ARC REVIEW: The Secret Messenger – by Mandy Robotham

Title: The Secret Messenger
Author: Mandy Robotham
Genre: Historical Fiction, Romance
First published: December 12th 2019
Publisher: Avon
Finished reading: December 12th 2019 
Pages: 400

“Whether or not they are dead and gone, history defines us. It makes us what we are.”

*** A copy of this book was kindly provided to me by Netgalley and Avon in exchange for an honest review. Thank you! ***

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I was already swamped with pending ARCs when I received an invitation to read The Secret Messenger, but as I have a (probably already well known) weak spot for WWII historical fiction I just couldn’t resist adding this title to my TBR anyway. Especially since my reading experience with her debut A Woman Of War last year turned out to be a positive one, and I do love a lesser known WWII setting… Because let’s face it: Italy isn’t exactly the star of the show in most WWII historical fiction stories, and I don’t think I’ve read a WWII story before set in Venice. Which was probably one of the key reasons I was especially excited to pick up my copy of The Secret Messenger. Now I’ve had the chance to read The Secret Messenger, I’m not sure what to do with my thoughts. I was fully expecting to love this story, and there were definitely certain elements that managed to provoke that love, but there were also other elements that didn’t work all that well for me. In short: surprisingly enough, I ended up having mixed feelings about The Secret Messenger. I’ll try to explain why below…

First of all I have to say that the setting in Venice is without doubt the true star of this book. The descriptions are detailed, thorough and really made the magic of the city come alive for me… Both in the present and past. Sadly I haven’t been able to visit the city myself just yet, but Mandy Robotham made it feel as if you were right there along with the main characters. Venice is a truly magical city and I loved learning more about its history through the characters of this story. The Secret Messenger uses a dual timeline with two different POVs: Stella in 1943-1944 Venice and Luisa in 2017 UK and later Venice as well. Dual timelines are always tricky to get right, and sadly I don’t think this technique worked all that well in this case. I felt the balance of the two different timelines was off; there was a whole lot more of Stella and Luisa’s chapters fell mostly flat for me until those final chapters set in Venice. To be honest, I think The Secret Messenger would have been a stronger story if it would have been just Stella’s POV, as she is clearly the star of this story and already takes up so much space in the plot to begin with. Luisa’s chapters only distracted from the ones set in the past, and to be honest I never really liked her character all that much either.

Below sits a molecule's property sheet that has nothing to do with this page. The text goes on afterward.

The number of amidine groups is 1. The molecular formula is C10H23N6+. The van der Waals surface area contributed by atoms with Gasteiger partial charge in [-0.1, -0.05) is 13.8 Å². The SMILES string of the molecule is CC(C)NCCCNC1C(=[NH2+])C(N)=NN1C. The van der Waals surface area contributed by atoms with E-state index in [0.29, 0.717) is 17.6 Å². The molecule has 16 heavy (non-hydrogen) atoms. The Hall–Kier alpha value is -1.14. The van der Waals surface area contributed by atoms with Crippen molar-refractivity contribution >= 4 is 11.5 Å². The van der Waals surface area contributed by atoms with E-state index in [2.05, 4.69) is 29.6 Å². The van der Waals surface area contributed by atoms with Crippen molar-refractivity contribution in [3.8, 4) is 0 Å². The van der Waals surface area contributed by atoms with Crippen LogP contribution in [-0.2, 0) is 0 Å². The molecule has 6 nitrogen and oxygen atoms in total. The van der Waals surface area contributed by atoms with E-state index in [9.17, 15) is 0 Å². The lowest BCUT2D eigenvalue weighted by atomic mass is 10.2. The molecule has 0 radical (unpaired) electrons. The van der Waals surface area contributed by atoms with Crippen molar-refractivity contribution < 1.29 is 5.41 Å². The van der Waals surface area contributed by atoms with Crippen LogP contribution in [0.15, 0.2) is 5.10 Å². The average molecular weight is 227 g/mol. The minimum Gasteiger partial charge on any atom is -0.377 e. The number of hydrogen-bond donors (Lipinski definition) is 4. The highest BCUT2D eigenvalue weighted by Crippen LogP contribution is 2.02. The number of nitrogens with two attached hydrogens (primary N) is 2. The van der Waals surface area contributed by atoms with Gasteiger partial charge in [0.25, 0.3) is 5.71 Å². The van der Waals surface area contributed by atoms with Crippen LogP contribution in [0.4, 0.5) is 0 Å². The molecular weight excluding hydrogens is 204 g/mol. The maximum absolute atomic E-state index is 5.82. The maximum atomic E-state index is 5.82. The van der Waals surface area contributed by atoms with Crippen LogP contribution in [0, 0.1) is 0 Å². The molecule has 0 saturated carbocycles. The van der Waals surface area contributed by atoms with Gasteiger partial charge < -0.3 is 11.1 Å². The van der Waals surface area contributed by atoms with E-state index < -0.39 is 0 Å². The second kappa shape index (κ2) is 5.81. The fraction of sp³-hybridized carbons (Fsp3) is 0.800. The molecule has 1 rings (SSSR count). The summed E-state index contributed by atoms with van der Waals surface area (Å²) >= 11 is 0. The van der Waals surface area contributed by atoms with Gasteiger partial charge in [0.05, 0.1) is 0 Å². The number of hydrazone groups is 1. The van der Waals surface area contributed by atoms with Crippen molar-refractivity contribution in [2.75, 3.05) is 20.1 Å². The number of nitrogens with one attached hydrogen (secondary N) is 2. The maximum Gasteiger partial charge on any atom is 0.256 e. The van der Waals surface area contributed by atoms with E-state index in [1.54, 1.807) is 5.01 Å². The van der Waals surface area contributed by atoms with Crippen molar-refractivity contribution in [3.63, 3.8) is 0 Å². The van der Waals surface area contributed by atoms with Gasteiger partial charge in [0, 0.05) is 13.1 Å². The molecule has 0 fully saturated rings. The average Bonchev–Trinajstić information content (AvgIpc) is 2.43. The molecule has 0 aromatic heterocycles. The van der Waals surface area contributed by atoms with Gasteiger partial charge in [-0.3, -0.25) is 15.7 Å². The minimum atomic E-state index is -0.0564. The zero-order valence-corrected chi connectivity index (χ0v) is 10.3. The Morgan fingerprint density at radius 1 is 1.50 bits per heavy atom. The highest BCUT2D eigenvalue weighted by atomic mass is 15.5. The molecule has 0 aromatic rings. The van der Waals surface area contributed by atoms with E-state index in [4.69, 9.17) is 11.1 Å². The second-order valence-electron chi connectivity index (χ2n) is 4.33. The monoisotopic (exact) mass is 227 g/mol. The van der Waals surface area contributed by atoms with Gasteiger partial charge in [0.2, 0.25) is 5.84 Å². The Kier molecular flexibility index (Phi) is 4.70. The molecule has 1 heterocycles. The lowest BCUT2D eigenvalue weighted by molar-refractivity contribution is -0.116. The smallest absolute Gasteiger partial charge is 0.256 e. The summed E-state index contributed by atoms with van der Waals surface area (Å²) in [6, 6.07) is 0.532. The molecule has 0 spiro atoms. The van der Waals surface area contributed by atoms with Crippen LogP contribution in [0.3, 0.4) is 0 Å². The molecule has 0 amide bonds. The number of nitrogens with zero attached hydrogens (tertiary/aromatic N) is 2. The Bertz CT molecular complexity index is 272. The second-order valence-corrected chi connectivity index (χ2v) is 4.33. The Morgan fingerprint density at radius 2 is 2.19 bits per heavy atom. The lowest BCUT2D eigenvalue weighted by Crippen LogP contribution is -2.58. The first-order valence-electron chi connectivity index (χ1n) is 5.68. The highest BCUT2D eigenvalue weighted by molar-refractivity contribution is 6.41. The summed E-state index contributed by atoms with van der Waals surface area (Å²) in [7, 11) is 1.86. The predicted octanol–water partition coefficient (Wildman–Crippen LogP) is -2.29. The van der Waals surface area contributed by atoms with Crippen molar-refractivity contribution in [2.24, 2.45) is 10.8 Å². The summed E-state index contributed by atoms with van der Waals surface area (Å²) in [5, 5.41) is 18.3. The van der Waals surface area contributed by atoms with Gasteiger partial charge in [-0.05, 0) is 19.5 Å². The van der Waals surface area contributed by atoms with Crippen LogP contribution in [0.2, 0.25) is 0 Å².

I also have to say that the pace was considerably slow during most of the story, only picking up towards the ending as things are getting more intense especially in Stella’s chapters. This slow pace made it harder to stay invested in the story and it took me a lot longer than usual to finally reach that final page… And it mostly thanks to Stella, the Venice setting and its fantastic descriptions and history that I decided to keep on reading. The whole story of the war in Venice and how the resistance tried to do their thing was fascinating, and I truly wish the sole focus would have been on Stella and her story. Luisa didn’t really add much to the plot for me other than slowing down the pace considerably and I don’t think her character was fleshed out enough to be a true asset to the story.

In short, there were things I loved in The Secret Messenger, including the WWII setting in Venice, its history and the story of the resistance and Stella’s story as a whole. There were also things that didn’t work for me, incluiding the slow pace during most of the story, the dual timeline and Luisa’s POV in general. As a result, I ended up having mixed thoughts about The Secret Messenger despite the fact that this story should have been a perfect fit, but fans of the genre should definitely give it a go as most people seem to react a lot better to the elements that didn’t work for me personally. I guess it was unpopular opinion time once again?


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WWW Wednesdays #247 – December 18th

WWW WEDNESDAYS is a weekly meme hosted by Sam @ Taking On A World Of Words and is all about answering the three questions below.

  • WHAT ARE YOU CURRENTLY READING?